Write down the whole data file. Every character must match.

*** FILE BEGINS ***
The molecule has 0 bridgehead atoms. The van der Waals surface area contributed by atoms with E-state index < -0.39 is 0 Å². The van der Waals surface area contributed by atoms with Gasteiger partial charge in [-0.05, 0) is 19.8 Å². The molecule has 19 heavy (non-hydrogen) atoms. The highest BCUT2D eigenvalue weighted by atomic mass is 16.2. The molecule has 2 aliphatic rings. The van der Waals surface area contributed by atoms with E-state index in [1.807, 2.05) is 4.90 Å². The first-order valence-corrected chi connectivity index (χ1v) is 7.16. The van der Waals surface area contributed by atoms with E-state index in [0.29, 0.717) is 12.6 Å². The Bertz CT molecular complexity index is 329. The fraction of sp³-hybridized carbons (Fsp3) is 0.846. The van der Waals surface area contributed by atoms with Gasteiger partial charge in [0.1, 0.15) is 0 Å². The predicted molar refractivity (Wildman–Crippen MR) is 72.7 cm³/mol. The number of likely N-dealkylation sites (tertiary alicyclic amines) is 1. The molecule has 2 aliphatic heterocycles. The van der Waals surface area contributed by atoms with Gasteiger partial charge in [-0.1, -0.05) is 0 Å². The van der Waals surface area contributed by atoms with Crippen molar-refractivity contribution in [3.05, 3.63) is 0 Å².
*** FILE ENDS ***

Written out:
The molecule has 0 bridgehead atoms. The van der Waals surface area contributed by atoms with E-state index < -0.39 is 0 Å². The van der Waals surface area contributed by atoms with Gasteiger partial charge in [-0.05, 0) is 19.8 Å². The molecule has 19 heavy (non-hydrogen) atoms. The highest BCUT2D eigenvalue weighted by atomic mass is 16.2. The molecule has 2 aliphatic rings. The van der Waals surface area contributed by atoms with E-state index in [1.807, 2.05) is 4.90 Å². The first-order valence-corrected chi connectivity index (χ1v) is 7.16. The van der Waals surface area contributed by atoms with E-state index in [0.29, 0.717) is 12.6 Å². The Bertz CT molecular complexity index is 329. The fraction of sp³-hybridized carbons (Fsp3) is 0.846. The van der Waals surface area contributed by atoms with Gasteiger partial charge in [0.1, 0.15) is 0 Å². The predicted molar refractivity (Wildman–Crippen MR) is 72.7 cm³/mol. The number of likely N-dealkylation sites (tertiary alicyclic amines) is 1. The molecule has 2 aliphatic heterocycles. The van der Waals surface area contributed by atoms with Gasteiger partial charge in [-0.1, -0.05) is 0 Å². The van der Waals surface area contributed by atoms with Crippen molar-refractivity contribution in [3.05, 3.63) is 0 Å².